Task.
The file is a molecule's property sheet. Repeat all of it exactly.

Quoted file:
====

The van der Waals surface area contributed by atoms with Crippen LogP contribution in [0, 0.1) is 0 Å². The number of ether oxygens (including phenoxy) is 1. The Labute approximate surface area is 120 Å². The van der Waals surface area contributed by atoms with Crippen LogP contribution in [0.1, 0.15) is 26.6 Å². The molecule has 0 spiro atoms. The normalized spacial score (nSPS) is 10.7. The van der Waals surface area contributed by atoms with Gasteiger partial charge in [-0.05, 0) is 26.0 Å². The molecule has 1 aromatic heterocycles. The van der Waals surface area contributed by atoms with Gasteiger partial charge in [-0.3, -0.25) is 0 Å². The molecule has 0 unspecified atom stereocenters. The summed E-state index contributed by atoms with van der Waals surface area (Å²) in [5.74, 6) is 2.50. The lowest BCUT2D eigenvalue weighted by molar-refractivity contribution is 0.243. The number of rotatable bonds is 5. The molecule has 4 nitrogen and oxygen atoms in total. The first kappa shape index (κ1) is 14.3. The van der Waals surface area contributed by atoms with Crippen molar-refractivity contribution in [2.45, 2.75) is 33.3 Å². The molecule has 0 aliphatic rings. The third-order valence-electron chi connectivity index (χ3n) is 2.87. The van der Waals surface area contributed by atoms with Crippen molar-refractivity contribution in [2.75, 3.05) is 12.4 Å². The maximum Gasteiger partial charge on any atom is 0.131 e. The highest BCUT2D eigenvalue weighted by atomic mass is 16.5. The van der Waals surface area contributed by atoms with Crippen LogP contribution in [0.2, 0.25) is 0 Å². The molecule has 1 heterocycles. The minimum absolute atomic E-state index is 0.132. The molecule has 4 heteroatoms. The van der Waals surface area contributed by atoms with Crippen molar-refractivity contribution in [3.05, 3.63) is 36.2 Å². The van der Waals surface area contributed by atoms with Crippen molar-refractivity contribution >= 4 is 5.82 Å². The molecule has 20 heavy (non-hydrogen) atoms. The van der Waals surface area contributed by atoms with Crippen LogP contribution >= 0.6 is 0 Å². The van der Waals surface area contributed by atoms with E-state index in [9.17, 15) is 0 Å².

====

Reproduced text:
The van der Waals surface area contributed by atoms with Crippen LogP contribution in [0, 0.1) is 0 Å². The number of ether oxygens (including phenoxy) is 1. The Labute approximate surface area is 120 Å². The van der Waals surface area contributed by atoms with Crippen LogP contribution in [0.1, 0.15) is 26.6 Å². The molecule has 0 spiro atoms. The normalized spacial score (nSPS) is 10.7. The van der Waals surface area contributed by atoms with Gasteiger partial charge in [-0.05, 0) is 26.0 Å². The molecule has 1 aromatic heterocycles. The van der Waals surface area contributed by atoms with Gasteiger partial charge in [-0.3, -0.25) is 0 Å². The molecule has 0 unspecified atom stereocenters. The summed E-state index contributed by atoms with van der Waals surface area (Å²) in [5.74, 6) is 2.50. The lowest BCUT2D eigenvalue weighted by molar-refractivity contribution is 0.243. The number of rotatable bonds is 5. The molecule has 4 nitrogen and oxygen atoms in total. The first kappa shape index (κ1) is 14.3. The van der Waals surface area contributed by atoms with Crippen molar-refractivity contribution in [2.45, 2.75) is 33.3 Å². The molecule has 0 aliphatic rings. The third-order valence-electron chi connectivity index (χ3n) is 2.87. The van der Waals surface area contributed by atoms with Crippen molar-refractivity contribution in [2.75, 3.05) is 12.4 Å². The maximum Gasteiger partial charge on any atom is 0.131 e. The highest BCUT2D eigenvalue weighted by atomic mass is 16.5. The van der Waals surface area contributed by atoms with Crippen LogP contribution in [0.2, 0.25) is 0 Å². The molecule has 1 heterocycles. The minimum absolute atomic E-state index is 0.132. The molecule has 4 heteroatoms. The van der Waals surface area contributed by atoms with Crippen molar-refractivity contribution in [3.05, 3.63) is 36.2 Å². The van der Waals surface area contributed by atoms with Crippen molar-refractivity contribution >= 4 is 5.82 Å². The molecule has 20 heavy (non-hydrogen) atoms. The van der Waals surface area contributed by atoms with Crippen LogP contribution >= 0.6 is 0 Å². The van der Waals surface area contributed by atoms with E-state index in [9.17, 15) is 0 Å².